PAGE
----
Multiple Session information
First session - June 23 through July 11,2014.
Second session - July 21 through August 8,2014
Application Deadline: June 10, 2014
Archaeology Field School Location
Location: Blanding, Utah, United States
Archaeology Field School Tuition and Credits
3 Credit Units
Archaeology Field School Tuition
$875.00 for 3 credit units
$300.00 per week for interested public Volunteers
Archaeology Field School Room and Board
Hotel packages ranging from $475.00 to $950.00 per week
Archaeology Field School Travel
Transportation to the site must be arranged by each individual and personal insurance is required
Additional Information on Tution/Room and Board/Travel Costs
Student must purchase insurance form CSUDH at a cost of $75.00
Archaeology Field School Description
This innovative course is an activity-oriented introduction to the logics, proctices and challenges of conducting archaeological fieldwork. Students and public volunteers will gain an understanding of the Nancy Patterson Village and it's place in the regional Anasazi system. Individual programs will be designed around specific research topics relating to; ceramic and lithic studies: Anasazi architecture and village design; social and religious aspects related to sacred landscape; and site conservation. The 2014 summer classes will be organized around several research initiatives and themes.
First, will be a focus on the use of different sources of archaeological data for understanding of the past. Matters of archaeological survey and excavation, and the use of different sources of historical informatiom, including explorers' accounts and site history.
Second, the program will incorporate test profiles at the Nancy Patterson Village to add to the existing database housed at the Edge of the Cedars State Park, in Utah.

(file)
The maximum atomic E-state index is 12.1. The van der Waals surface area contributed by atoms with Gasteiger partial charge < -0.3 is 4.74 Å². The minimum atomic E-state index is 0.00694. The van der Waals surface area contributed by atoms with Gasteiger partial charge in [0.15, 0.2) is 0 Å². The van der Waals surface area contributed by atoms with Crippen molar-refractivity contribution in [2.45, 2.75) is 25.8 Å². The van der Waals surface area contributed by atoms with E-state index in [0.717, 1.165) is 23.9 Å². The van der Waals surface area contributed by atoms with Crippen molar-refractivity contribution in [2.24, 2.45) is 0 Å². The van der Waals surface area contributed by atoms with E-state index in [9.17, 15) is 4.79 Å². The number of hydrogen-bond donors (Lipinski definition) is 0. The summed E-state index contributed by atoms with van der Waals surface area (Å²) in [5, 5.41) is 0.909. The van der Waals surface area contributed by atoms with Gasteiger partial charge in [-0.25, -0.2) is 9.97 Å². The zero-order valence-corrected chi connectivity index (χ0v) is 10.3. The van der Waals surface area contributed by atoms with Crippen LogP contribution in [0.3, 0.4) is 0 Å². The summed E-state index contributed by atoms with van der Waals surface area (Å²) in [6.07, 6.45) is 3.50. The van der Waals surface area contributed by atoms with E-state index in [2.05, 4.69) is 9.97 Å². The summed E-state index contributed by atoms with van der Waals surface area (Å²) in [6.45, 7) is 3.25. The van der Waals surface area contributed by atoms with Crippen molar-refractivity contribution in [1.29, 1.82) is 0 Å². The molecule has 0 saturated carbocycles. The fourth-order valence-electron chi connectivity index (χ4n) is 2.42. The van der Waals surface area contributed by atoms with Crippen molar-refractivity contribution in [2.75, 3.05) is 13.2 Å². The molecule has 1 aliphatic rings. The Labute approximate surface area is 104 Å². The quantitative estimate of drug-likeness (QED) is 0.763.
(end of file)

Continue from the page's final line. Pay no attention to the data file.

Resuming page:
Third, classroom discussions will include current aspects of applied archaeology and heritage management in relation to career opportunities and strategies for employment.
Fourth, field trips to associated sites within the Montezuma Canyon area will give an overall picture of "life within the Canyon". The trips are an essential part of the class.
Fifth, a series of On-campus excercies involving site recording, mapping, profile drawing and artifact description and identification will be held daily.
COURSE OBJECTIVIES, ASSESMENT METHODS, AND REQUIREMENTS
As an upper division elective for the Geology and Archaeology concentrations, this class emphasizes the development and implication of archaeology research with a special focus on the field methods and will:
1. Introduce students to a variety of geology and archaeological problems, methods and approaches in relation to archaeological survey, excavation, artifact analysis, and spatial analysis.
2. Directly involve undergraduates in on-going faculty directed research.
3. Expose students to practical dimensions of conductioning archaeological fieldwork covering issues such as research funding, research permits, logistics and planning, and establishing field camps.